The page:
Why Pineywoods Cattle?

Pineywoods are small and rugged. They do well in a humid climate and  they transition easily between pasture and dense south eastern pine forests. They are sound boned with genetic issues being rare. Woods cattle give birth with easy and have no predisposition to hoof problems or mastitis. They are excellent mothers, produce adequate milk, and are diligent with predators. Woods cattle have been found to be more worm resistant than other breeds. They are also able to utilize forage (weeds) better than commercial breeds. Farmers living in hot and humid regions find these cattle to be much lower maintenance than other breeds.


¾ of a cattle ‘unit’ by grazing standards

Cows range 600-900lbs

Bulls range 800-1200lbs

Body type

Small framed, well balanced 

Within the different strains some are more “rangy” with longer legs and a longer torso, and some are shorter and square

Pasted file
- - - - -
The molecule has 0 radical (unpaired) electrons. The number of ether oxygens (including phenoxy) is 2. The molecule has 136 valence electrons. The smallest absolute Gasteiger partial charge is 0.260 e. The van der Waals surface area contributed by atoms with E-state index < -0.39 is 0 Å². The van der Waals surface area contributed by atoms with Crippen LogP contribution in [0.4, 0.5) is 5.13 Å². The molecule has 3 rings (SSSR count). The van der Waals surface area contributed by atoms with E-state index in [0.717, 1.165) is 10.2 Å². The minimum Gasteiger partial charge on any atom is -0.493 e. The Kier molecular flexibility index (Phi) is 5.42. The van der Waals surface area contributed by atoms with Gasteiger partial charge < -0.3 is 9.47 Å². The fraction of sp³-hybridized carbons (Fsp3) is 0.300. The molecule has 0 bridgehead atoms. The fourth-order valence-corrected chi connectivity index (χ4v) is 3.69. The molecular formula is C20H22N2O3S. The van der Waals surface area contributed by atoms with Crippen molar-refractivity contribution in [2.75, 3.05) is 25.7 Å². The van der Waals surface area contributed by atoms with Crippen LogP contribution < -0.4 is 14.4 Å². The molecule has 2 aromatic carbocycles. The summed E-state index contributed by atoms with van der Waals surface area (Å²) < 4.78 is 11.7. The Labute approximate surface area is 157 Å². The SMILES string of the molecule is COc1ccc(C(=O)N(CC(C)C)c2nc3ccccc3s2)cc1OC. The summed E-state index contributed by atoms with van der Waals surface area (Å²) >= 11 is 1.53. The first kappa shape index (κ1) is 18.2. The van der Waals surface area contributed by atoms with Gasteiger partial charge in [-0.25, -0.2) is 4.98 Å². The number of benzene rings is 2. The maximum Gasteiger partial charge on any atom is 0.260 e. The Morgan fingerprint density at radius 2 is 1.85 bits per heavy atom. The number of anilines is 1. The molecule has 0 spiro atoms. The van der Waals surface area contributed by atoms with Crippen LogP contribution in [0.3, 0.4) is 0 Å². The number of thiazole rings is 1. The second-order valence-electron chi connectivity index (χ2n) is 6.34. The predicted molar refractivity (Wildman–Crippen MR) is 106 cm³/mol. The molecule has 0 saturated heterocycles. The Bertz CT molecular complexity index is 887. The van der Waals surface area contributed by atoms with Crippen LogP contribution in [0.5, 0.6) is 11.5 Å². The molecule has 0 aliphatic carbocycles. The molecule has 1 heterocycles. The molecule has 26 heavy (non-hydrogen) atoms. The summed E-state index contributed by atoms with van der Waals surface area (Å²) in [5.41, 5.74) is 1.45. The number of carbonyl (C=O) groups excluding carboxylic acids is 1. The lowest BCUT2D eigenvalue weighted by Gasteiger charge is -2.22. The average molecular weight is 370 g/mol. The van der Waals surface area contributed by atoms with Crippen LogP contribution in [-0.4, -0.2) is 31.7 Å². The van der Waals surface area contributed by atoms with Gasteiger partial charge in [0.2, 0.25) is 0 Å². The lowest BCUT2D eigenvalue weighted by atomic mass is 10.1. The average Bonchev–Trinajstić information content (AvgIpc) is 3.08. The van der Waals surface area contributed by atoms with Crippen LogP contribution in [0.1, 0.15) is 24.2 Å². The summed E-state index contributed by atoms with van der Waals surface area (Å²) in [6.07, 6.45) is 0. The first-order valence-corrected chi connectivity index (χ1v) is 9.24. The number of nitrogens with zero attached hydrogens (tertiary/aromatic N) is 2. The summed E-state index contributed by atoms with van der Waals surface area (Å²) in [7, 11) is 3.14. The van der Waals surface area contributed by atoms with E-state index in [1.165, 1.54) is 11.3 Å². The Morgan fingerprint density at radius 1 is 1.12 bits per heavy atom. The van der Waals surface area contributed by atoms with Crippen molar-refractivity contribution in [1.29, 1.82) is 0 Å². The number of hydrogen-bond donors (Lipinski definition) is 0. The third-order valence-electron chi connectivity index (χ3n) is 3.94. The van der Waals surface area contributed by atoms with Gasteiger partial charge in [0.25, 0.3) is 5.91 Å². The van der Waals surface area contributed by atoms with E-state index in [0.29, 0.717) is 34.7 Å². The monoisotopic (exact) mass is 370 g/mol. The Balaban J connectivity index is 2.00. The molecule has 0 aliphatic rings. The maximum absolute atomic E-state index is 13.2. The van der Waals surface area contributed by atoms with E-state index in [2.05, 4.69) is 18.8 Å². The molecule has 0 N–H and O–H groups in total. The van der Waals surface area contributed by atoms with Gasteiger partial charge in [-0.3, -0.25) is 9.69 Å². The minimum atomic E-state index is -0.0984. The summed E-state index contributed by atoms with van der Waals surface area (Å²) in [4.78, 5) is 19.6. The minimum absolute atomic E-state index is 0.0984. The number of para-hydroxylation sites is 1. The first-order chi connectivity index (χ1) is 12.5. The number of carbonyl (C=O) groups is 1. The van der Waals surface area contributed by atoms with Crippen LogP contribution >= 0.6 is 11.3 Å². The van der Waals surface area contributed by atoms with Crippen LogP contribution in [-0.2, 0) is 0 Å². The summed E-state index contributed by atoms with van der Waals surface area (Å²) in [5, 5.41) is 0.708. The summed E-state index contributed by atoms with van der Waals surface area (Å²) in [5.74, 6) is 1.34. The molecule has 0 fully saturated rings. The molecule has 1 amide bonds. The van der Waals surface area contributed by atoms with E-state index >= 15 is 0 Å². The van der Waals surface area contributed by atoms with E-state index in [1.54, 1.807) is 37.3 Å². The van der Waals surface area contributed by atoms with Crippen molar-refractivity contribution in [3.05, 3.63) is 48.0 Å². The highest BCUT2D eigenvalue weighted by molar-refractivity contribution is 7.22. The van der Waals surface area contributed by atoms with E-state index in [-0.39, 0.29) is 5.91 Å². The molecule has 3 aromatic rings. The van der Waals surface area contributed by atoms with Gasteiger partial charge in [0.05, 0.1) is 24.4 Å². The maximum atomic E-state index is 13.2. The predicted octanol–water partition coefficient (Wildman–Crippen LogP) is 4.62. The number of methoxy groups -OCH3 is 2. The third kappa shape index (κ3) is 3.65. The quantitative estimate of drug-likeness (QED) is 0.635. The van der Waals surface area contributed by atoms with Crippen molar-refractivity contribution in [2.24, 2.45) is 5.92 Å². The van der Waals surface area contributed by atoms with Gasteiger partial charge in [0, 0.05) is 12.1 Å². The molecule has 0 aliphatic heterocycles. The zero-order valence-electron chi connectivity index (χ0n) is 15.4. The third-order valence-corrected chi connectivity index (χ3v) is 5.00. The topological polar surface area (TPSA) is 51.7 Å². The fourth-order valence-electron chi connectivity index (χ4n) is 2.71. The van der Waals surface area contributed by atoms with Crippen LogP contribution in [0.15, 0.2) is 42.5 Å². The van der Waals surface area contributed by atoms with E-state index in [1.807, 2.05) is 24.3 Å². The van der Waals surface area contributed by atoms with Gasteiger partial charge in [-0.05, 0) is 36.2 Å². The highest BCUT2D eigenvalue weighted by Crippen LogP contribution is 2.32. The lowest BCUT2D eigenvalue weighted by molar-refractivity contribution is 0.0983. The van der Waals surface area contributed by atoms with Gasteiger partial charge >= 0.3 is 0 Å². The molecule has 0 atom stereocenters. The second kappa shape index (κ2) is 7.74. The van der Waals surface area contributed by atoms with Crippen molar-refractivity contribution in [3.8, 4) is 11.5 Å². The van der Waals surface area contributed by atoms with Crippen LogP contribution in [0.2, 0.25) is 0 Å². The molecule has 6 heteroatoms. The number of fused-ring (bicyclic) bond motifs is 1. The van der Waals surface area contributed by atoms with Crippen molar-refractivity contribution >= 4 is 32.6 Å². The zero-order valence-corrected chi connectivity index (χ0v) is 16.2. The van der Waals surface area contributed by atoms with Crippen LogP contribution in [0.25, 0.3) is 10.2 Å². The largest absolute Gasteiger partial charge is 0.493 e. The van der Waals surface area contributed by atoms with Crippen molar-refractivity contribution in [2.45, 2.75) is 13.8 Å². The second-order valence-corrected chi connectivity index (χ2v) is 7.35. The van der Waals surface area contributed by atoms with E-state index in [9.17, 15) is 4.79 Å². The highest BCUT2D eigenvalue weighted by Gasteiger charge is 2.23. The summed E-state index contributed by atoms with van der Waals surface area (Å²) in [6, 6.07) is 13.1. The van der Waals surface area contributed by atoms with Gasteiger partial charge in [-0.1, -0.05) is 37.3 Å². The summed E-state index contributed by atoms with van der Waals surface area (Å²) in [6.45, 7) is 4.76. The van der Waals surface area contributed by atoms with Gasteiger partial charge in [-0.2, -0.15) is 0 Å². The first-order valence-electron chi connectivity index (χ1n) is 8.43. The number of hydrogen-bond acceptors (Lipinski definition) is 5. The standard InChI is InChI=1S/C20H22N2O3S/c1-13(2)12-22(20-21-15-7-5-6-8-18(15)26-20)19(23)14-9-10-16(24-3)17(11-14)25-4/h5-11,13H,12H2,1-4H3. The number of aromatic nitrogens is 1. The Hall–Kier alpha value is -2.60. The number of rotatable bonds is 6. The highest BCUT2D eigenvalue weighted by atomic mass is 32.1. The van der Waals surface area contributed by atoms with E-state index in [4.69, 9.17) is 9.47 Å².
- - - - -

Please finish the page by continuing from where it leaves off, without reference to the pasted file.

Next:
A guinea (dwarf) gene does exist in some stains, although it is rare

Color and pattern

Color and pattern varies widely within the breed. Some strains are known for specific patterns or colors based on the preferences of those early family’s that bred them.  Many solid, speckled and brindle colors appear as well as most of the wild type cattle patterns.  


 Some bloodlines are known for being more tame or aggressive than others. Within the bloodlines, temperament varies by herd and handling. Calves tend to follow the behavior of their mothers .

Herds also tend to revert to a more wild state when management is ‘hands off’ and tame down some when management is more involved.


Horn shape and size vary by strain. Generally they follow the look of their Iberian ancestors. They tend to be medium to long, turning out or up, some with distinctly Spanish twists. Polled genetics do exist in some strains.  

See more photos here

'Tommy Bull' Yeller Griffen  Freddie Bri
Image by Jason Leem

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